The animal model was performed according to Wang et al. [49] as follows: 60 adult 6–8 weeks old male mice weighing 25–35 g were obtained from the Modern Veterinary Office for Laboratory Animals, Giza, Egypt. Animals were kept in cages under well-defined and standardized conditions (humidity and temperature-controlled room; 12-h light and 12-h dark cycle). The mice were initially examined to exclude any sign of skin inflammation and were fed with a standard dry food and water on demand.
Back hair was clipped from the cervical to mid-lumbar dorsum, and the skin was rinsed with ethanol. The skin on the shaved back of the mice was lifted with forceps and a 1.0 × 1.0 cm full thickness excisional wound was made by removing full thickness skin with a scissors. Infection was induced by adding aliquots of 10 µL freshly prepared suspension of isolate AB-8 in LB broth containing 107–108 CFU·mL−1 into the wound and allowed to be absorbed (the experiment was performed twice, once using 107 and then using 108 CFU·mL−1. Each time, the used inoculum was determined by viable colony count at time zero). P. dioica and P. racemosa leaf E.O/eugenol were prepared as 10× MIC which is equivalent to 5× MBC (5.2 µg·mL−1) in sweet almond oil as the vehicle. Cefepime was used as a positive drug control at a dose of 25 µg·g−1 of mice weight [31].
Twenty-four hours post-infection, animals were divided into six groups, 10 mice each, and treatment proceeded for 6 days.
Each group received 25 µL of respective treatment:
  • Group 1: P. dioica leaf E.O. dissolved in sweet almond oil (5.2 µg·mL−1).
  • Group 2: P. racemosa leaf E.O. dissolved in sweet almond oil (5.2 µg·mL−1).
  • Group 3: Eugenol dissolved in sweet almond oil (2 µg·mL−1)
  • Group 4: Cefepime solution (25 µg per gram of mouse weight).
  • Group 5: Vehicle (sweet almond oil).
  • Group 6: Phosphate-buffered saline.
Animals were then sacrificed and the wounded skin was removed for viable count technique (counts recovered from groups were compared), in brief, the wounded skins were cut into small pieces using sterile scalpels and then homogenized with PBS. Then, 20 μL aliquots of each suspension were 10-fold serially diluted using PBS, then, 10 μL of each dilution was spotted onto the surface of L.B agar medium, incubated at 37 °C for 24 h and then, the recovered colonies were counted and groups compared.

3.10. Statistical Analysis

One-way ANOVA, followed by Tukey’s multiple comparisons and Kruskal–Wallis test, Dunn’s multiple comparisons test (p-value < 0.05) were performed using GraphPad Prism 6.01 (GraphPad Software, Inc., San Diego, CA, USA).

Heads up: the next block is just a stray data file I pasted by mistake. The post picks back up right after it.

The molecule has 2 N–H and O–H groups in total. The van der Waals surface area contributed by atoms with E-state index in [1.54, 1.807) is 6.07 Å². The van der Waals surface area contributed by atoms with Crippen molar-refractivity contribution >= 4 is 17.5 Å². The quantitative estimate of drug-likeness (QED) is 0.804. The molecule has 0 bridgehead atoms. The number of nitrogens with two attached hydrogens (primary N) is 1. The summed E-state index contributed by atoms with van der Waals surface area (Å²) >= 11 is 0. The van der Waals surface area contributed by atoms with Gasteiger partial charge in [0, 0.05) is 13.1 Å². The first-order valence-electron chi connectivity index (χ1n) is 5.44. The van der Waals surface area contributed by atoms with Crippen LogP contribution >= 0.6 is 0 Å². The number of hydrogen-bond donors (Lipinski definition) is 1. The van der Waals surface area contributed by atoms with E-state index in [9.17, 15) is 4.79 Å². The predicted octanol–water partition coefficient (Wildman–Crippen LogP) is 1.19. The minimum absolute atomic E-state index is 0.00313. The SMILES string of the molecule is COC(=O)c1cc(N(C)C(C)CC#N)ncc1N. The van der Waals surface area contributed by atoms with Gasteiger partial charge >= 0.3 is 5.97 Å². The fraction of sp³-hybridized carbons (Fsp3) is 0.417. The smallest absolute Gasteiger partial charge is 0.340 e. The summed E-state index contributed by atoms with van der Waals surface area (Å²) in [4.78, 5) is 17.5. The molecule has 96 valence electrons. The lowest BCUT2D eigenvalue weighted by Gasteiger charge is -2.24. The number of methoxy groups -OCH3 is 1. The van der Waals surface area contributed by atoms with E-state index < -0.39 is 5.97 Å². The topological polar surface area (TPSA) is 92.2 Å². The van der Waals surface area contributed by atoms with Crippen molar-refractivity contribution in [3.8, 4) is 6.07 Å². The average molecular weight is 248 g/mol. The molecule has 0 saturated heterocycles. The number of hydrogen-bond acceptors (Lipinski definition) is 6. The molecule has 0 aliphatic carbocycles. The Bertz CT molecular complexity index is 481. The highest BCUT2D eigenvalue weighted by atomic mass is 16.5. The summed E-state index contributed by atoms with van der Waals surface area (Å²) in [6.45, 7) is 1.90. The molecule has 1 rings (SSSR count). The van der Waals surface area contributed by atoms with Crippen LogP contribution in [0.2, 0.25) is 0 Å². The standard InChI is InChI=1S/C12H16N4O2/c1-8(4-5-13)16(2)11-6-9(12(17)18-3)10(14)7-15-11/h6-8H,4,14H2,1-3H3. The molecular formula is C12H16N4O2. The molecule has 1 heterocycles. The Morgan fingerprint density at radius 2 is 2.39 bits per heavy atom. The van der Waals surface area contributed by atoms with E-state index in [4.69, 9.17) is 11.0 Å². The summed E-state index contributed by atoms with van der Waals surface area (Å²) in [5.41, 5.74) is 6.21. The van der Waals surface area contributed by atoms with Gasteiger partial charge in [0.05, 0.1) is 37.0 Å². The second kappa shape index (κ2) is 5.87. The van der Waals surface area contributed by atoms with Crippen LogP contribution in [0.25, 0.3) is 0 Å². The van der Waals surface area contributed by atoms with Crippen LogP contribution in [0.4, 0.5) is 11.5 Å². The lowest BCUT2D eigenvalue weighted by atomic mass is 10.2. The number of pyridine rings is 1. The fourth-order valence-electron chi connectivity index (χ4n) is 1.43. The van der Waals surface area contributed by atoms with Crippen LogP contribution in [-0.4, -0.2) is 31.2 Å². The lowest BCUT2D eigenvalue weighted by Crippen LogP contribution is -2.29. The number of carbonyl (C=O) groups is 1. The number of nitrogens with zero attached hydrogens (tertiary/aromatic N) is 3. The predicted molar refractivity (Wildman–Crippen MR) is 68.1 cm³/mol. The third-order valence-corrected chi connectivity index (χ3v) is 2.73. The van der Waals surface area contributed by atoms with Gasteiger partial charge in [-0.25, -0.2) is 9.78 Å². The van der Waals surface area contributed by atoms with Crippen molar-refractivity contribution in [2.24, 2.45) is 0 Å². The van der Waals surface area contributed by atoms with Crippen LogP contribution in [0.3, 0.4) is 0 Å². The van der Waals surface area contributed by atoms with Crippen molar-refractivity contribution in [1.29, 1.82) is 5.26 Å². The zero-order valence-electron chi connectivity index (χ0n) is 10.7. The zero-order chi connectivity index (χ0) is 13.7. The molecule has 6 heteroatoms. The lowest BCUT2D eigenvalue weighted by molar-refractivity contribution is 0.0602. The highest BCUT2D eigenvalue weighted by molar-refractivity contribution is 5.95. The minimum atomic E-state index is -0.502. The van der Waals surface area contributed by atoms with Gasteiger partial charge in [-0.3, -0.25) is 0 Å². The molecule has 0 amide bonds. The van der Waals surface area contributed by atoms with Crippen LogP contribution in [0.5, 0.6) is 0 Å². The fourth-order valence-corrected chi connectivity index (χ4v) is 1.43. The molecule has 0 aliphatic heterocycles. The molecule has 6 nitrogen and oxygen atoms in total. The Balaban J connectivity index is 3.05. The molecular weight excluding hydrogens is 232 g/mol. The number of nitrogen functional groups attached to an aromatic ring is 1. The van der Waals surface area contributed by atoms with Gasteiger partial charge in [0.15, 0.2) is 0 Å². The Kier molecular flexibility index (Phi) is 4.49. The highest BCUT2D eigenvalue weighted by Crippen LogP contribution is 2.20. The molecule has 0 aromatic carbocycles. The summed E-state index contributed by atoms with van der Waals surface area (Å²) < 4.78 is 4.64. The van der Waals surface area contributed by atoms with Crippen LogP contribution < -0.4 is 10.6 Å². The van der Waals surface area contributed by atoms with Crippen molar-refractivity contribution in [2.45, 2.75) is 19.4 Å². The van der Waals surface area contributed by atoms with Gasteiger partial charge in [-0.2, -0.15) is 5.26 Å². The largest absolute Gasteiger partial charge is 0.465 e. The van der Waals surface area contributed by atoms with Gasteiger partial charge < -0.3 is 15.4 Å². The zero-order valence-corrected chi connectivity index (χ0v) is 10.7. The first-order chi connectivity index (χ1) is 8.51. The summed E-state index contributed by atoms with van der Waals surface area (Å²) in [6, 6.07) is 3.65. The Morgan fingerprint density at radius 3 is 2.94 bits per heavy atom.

4. Conclusions

Chemical characterization of Pimenta racemosa and Pimenta dioica leaf and berry E.Os revealed the abundance of oxygenated monoterpenes and phenolics’ which are likely to contribute to the oil antimicrobial effect. The strong antimicrobial and antibiofilm activities of both P. dioica and P. racemosa leaf oils pose them for future incorporation in treatment of MDR A. baumanii infections. Our future perspective will focus on designing and characterization of a suitable pharmaceutical nano-formulation containing the Pimenta E.Os, to be further up-scaled to be incorporated in antimicrobial and antibiofilm adjuvant therapy after sufficient clinical trials.

Author Contributions

Conceptualization, M.A.F., F.R.S. and M.M.I.; methodology, M.A.F., M.M.I., F.R.S., R.S. and S.R.A.; software, M.A.F., F.R.S. and M.M.I.; validation, F.R.S., M.M.I. and R.S.; formal analysis, M.M.I. and F.R.S.; investigation, F.R.S., M.M.I. and R.S.; resources, M.A.F.; data curation, M.A.F., F.R.S, M.M.I. and R.S., writing—original draft preparation, F.R.S., M.M.I., R.S. and S.R.A.; writing—review and editing M.A.F., F.R.S., M.M.I., R.S. and S.R.A.; visualization, M.A.F., F.R.S., M.M.I. and R.S.; supervision, M.A.F.; project administration, M.A.F. All authors have read and agreed to the published version of the manuscript.

Funding

This research received no external funding, this work was supported by Faculty of Pharmacy, Cairo University.

Acknowledgments

The authors would like to acknowledge Mona Tawfik Al-Kashef and Omneya Helmy, Microbiology and Immunology Faculty of Pharmacy, Cairo University, Egypt, who generously donated the clinical bacterial isolates used in this study.

Conflicts of Interest

The authors declare no conflict of interest.

References

  1. Guo, S.A.; DiPietro, L.A. Factors affecting wound healing. J. Dent. Res. 2010, 89, 219–229. [Google Scholar] [CrossRef] [PubMed]
  2. Mihu, M.R.; Sandkovsky, U.; Han, G.; Friedman, J.M.; Nosanchuk, J.D.; Martinez, L.R. The use of nitric oxide releasing nanoparticles as a treatment against Acinetobacter baumannii in wound infections. Virulence 2010, 1, 62–67. [Google Scholar] [CrossRef] [PubMed]
  3. Edwards, R.; Harding, K.G. Bacteria and wound healing. Curr. Opin. Infect. Dis. 2004, 17, 91–96. [Google Scholar] [CrossRef] [PubMed]